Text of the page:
[There’s a lot happening in and around the world of sports these days. So for my annual Super Bowl series, I wanted to AmericanStudy a handful of such issues. Leading up to a special weekend post on the genuinely revolutionary possibilities of sports!]
On the huge step that athletes took in 2020, and where we go from here.
There’s a reason why I put an image of Colin Kaepernick and his anthem protests on the cover of Of Thee I Sing—few moments over the last few years have been more inspiring to me, or more representative of the best of critical patriotism and American ideals and identity, than was Kaepernick’s controversial and courageous social justice stand (so to speak). At the time, of course, his protests were also so singular that they made it all too easy for the NFL to single Kaepernick out and make an example of him (a likely illegal example at that), one that has frustratingly endured for the next five and a half years of Kaepernick’s inability to find work in the league (despite, as my sons and I like to note, far less talented players like the historically horrific Nathan Peterman continuing to get backup QB jobs). The subsequent years have certainly seen other moments of impressive athlete activism (from both individuals and teams), but I would nonetheless call those moments, like Kaepernick’s, the exceptions to the overall rule.
All that changed, and changed quite dramatically and powerfully, in 2020. I was particularly impressed by the thoroughgoing commitment of both NBA players and the entire league to foregrounding activism when they returned to play in the Orlando bubble during the summer of 2020—a commitment that was amplified further when, in the aftermath of the George Floyd murder, NBA and WNBA players took the additional activist step of an unprecedented, profoundly inspiring work stoppage. But many other leagues and athletes took their own activist steps in 2020, such as the NFL’s decision to play “Lift Every Voice and Sing” before each of the 2020 season’s opening games (a largely symbolic gesture to be sure, but also a striking contrast to the vitriol with which Kaepernick’s pre-game protests were met just a few years earlier). Taken together, this collection of athlete protests and activisms has made it truly impossible for any sports leagues, and indeed any sports fans, to embrace any longer the whole “shut up and dribble” mentality as either a practical possibility or a collective goal.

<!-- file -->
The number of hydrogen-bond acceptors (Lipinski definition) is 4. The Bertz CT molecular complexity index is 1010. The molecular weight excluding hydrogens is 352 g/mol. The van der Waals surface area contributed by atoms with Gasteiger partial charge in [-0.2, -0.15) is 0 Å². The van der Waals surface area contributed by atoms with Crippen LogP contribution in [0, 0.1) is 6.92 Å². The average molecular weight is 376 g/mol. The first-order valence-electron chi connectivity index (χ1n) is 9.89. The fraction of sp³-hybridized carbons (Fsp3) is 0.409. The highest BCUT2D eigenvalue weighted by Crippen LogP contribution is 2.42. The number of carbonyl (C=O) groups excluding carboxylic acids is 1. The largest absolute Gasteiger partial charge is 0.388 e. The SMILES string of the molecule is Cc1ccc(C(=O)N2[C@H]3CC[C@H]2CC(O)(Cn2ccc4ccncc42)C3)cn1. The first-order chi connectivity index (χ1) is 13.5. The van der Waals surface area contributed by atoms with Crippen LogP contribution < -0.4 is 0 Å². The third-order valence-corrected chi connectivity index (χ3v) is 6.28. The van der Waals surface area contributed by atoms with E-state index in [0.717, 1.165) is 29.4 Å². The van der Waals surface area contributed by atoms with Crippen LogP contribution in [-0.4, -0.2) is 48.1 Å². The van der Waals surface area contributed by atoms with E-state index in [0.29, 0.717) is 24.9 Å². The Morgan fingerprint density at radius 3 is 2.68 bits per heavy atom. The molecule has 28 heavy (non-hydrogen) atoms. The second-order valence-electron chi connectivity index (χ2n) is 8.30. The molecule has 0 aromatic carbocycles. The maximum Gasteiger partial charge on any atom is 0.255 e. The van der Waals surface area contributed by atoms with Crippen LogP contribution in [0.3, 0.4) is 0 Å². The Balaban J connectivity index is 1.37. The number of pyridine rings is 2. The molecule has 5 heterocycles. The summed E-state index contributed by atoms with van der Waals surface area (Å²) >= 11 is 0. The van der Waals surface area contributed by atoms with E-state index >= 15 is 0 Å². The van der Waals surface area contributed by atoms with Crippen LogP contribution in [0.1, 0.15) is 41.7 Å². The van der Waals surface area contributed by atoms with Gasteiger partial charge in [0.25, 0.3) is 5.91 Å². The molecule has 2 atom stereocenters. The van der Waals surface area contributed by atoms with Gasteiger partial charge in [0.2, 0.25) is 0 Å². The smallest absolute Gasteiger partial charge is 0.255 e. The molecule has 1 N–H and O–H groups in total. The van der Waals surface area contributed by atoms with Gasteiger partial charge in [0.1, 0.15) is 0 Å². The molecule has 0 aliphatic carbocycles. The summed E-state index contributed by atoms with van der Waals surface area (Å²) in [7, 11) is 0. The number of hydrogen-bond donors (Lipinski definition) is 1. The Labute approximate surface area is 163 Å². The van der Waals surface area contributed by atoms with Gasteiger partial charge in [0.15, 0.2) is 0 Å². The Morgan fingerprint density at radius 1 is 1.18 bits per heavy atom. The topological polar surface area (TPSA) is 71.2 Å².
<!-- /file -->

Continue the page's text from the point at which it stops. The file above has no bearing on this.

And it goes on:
So what’s next? Will we gradually return to an era where athlete activisms are once again the exception, or is this collective sense of social and political purpose here to stay? Obviously I don’t know the answers to those questions, and as with every post this week (and every other week) I welcome your thoughts and ideas in comments (or by email if you prefer). But when I wrote in my holiday wish post for my sons that I hope their world doesn’t entirely or ever get “back to normal” after the disruption that was 2020, this is precisely one of those things that I hope remains forever changed. That doesn’t mean that athletes have to protest or be activists all of the time, no more than any of us do at our jobs or in our lives. But it does mean that we should accept and indeed celebrate a level of consistent activism from both these prominent public figures and (even more importantly) from the powerful institutions and leagues of which they’re part. I hope that in a few years’ time we’ll look back on 2020 as the start of a perennial trend when it comes to athlete and sports activisms.
Next SportsStudying tomorrow,
PS. What do you think? Aspects of sports in 2021 you’d emphasize?
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